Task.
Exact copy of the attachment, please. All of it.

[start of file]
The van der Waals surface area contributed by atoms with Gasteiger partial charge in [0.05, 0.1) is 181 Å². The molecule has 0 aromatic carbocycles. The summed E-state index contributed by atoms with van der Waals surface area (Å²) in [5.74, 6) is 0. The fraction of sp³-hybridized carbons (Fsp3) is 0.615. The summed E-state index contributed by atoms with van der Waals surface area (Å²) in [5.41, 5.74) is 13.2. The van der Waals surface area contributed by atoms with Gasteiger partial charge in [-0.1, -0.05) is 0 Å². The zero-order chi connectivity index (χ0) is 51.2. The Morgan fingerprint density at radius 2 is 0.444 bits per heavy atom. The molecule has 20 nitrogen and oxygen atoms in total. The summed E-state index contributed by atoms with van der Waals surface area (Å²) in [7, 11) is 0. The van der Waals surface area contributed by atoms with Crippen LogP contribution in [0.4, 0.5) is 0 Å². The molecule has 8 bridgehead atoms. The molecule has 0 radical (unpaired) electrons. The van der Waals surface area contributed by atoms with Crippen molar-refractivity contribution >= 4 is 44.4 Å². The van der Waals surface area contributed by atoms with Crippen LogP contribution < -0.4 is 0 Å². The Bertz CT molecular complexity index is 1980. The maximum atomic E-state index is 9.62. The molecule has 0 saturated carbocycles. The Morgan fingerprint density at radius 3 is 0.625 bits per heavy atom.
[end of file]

The van der Waals surface area contributed by atoms with Gasteiger partial charge in [0.05, 0.1) is 181 Å². The molecule has 0 aromatic carbocycles. The summed E-state index contributed by atoms with van der Waals surface area (Å²) in [5.74, 6) is 0. The fraction of sp³-hybridized carbons (Fsp3) is 0.615. The summed E-state index contributed by atoms with van der Waals surface area (Å²) in [5.41, 5.74) is 13.2. The van der Waals surface area contributed by atoms with Gasteiger partial charge in [-0.1, -0.05) is 0 Å². The zero-order chi connectivity index (χ0) is 51.2. The Morgan fingerprint density at radius 2 is 0.444 bits per heavy atom. The molecule has 20 nitrogen and oxygen atoms in total. The summed E-state index contributed by atoms with van der Waals surface area (Å²) in [7, 11) is 0. The van der Waals surface area contributed by atoms with Crippen LogP contribution in [0.4, 0.5) is 0 Å². The molecule has 8 bridgehead atoms. The molecule has 0 radical (unpaired) electrons. The van der Waals surface area contributed by atoms with Crippen molar-refractivity contribution >= 4 is 44.4 Å². The van der Waals surface area contributed by atoms with Crippen LogP contribution < -0.4 is 0 Å². The Bertz CT molecular complexity index is 1980. The maximum atomic E-state index is 9.62. The molecule has 0 saturated carbocycles. The Morgan fingerprint density at radius 3 is 0.625 bits per heavy atom.